“Down time is very critical": Farmers react to right-to-repair MOU with John Deere

Yesterday’s announcement of American Farm Bureau signing a right-to-repair Memorandum of Understanding with John Deere was welcome news for farmers as they have been struggling to fix some equipment themselves, especially as supply chain hurdles continue.

Two southern farmers were in attendance for the signing and they are how this will benefit their operations.

“One of our sons is our mechanic on our farm and we are very limited to what we can do with our new equipment because we haven’t had this access before. As a matter of fact, during harvest season, our combine was down for 7 days waiting on the dealership to come out with their computer to fix it. If we could’ve had the accessibility to do it ourselves, we could’ve done that because it was a very easy fix, we just didn’t have the ability to do that,” said Alabama farmer, Mark Byrd.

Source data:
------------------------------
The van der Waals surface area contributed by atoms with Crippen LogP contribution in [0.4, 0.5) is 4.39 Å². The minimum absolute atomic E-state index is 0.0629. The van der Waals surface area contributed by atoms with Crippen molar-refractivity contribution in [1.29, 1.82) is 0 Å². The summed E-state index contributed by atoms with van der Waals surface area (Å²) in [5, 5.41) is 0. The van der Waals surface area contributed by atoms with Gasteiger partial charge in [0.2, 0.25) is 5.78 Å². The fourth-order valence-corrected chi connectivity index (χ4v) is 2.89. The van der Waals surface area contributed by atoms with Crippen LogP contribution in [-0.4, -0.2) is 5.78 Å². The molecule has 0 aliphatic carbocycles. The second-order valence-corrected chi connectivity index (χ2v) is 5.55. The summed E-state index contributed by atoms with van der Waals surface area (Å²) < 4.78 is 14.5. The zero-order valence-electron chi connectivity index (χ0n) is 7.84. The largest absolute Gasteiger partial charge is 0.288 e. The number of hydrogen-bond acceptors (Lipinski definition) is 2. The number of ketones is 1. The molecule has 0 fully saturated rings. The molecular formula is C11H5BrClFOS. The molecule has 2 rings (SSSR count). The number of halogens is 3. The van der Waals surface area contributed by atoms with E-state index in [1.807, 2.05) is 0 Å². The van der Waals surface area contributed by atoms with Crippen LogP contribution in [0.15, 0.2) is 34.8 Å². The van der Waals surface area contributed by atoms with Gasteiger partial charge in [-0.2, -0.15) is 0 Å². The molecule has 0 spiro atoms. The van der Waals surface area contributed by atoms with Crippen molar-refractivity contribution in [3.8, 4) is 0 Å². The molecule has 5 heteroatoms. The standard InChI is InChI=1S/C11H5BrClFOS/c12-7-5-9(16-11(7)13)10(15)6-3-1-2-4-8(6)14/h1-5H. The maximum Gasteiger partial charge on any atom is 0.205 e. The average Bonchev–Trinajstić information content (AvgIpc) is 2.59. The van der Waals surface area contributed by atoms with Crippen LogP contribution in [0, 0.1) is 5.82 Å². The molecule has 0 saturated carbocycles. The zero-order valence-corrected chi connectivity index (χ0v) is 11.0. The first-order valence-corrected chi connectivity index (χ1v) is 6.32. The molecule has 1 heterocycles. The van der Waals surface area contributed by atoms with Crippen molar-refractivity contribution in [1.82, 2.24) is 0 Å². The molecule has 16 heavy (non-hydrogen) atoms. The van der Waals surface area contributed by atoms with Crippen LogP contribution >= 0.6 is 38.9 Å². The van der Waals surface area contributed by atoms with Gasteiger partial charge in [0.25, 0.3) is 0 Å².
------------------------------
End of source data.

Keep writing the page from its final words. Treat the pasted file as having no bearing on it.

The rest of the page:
“Because of the labor shortage and other shortages that we’ve had across the United States, it’s been difficult for our dealers to hire technicians and people to work on equipment. Because of this Memorandum of Understanding, it gives us the availability to do some of that work ourselves, and it’s a huge success for farmers and also the American Farm Bureau simply because down time is very critical with the equipment we have and what we use on our farms,” said Tennessee farmer, John Chester.